Overview

In this article I will give examples of how to connect to the Elasticsearch API’s using either Postman or natively using PowerShell.

References

The full list of Elasticsearch Rest API’s can be found at: https://www.elastic.co/guide/en/elasticsearch/reference/current/rest-apis.html

Tools

To make things easier I recommend Postman to send to the Elasticsearch API. There are examples of using Postman below.
I will also be giving some PowerShell examples, you won’t be required to install any additional PowerShell modules.

Examples

All of these examples will be targeting “localhost” – you will need to change the target to your particular requirements.

Assumptions

In the examples I am assuming the following:

  1. The node is listening on http and not https
  2. The node is listenng on port 9200 (tcp)

Allow Localhost

By default, Elasticsearch does not listen on “localhost”, you will need to change that if you are connecting locally.

  1. Browse to the “elasticsearch.yml” file
  2. Change the “network.host” value and add “_local_”

Example:

Get Cluster Overview

Run the following to get an overview of the cluster, this can be helpful if you need to get the following:

  • Cluster UUID
  • Node version
  • Build date
  • Lucene version
http://localhost:9200

Note: GET request

Get Cluster Health

Run the following if you need to get the health of the cluster. This can be helpful if you need to get the following:

  1. Cluster name
  2. The cluster status
  3. Number of nodes
  4. Number of data nodes
  5. Active shards
  6. Pending tasks
http://localhost:9200/_cluster/health?pretty=true

Note: GET request

Get Indicies

Run the following if you need to get an overview of all indicies. This can be helpful if you need to get the following:

  1. Indicies health
  2. Indicies name
  3. Indicies sizse
http://localhost:9200/_cat/indices

Note: GET request

Get Repositories

Run the following if you need to get an overview of all repositories. This can be helpful if you need to get the following:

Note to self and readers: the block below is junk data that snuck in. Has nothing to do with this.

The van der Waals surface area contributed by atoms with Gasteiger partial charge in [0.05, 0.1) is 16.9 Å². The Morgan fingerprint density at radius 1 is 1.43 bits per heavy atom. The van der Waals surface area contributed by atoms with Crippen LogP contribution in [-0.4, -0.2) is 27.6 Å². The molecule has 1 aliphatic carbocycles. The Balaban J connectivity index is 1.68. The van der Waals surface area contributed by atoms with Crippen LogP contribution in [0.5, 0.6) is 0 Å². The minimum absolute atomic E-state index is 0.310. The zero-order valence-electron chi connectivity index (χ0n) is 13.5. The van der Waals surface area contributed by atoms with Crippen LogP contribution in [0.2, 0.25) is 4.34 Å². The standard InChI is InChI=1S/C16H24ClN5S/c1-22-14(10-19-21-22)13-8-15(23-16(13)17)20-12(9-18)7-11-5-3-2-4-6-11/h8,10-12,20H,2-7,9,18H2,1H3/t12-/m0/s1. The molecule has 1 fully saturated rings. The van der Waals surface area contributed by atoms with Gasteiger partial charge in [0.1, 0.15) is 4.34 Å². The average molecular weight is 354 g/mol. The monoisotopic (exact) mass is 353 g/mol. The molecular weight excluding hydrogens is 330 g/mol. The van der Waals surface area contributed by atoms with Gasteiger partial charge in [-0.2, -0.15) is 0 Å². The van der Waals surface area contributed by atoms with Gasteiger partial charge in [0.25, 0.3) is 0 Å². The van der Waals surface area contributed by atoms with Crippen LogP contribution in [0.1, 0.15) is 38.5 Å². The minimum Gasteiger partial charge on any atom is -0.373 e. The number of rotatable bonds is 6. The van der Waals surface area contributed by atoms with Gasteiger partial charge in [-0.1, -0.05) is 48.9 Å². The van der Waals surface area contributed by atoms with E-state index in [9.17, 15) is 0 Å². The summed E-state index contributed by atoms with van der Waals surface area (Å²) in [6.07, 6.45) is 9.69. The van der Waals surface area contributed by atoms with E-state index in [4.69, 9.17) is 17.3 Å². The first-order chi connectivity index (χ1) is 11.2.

1. Repository names
  2. Repository types
  3. Repository locations
  4. Repository container location
  5. Repository folder location
  6. Any other details configured for the repository
http://localhost:9200/_cat/repositories

Create Index

If you want to create a new index, you can run the following:

http://localhost:9200/indexname

Note: Replace “indexname” with the name of the index you want to create

If using Postman, change to “body” tab, select “raw”, change to “JSON” and enter the following JSON below:

{
    "settings" : {
        "index" : {
            "number_of_shards" : 20, 
            "number_of_replicas" : 5 
        }
    }
}
$server= "localhost"
$index = "indexname"
$elasticurl = "http://$server:9200/$index"
$body = @{
    "settings" : {
        "index" : {
            "number_of_shards" : 20, 
            "number_of_replicas" : 5 
        }
    }
}
} | ConvertTo-Json
Invoke-RestMethod -Method POST -Uri $elasticurl -Body $body -ContentType 'application/json'

Note: PUT request

Conclusion

Whilst not an exhaustive list of examples, these will give you an idea of how to interact with Elasticsearch using third party tools or natively from Microsoft Windows.

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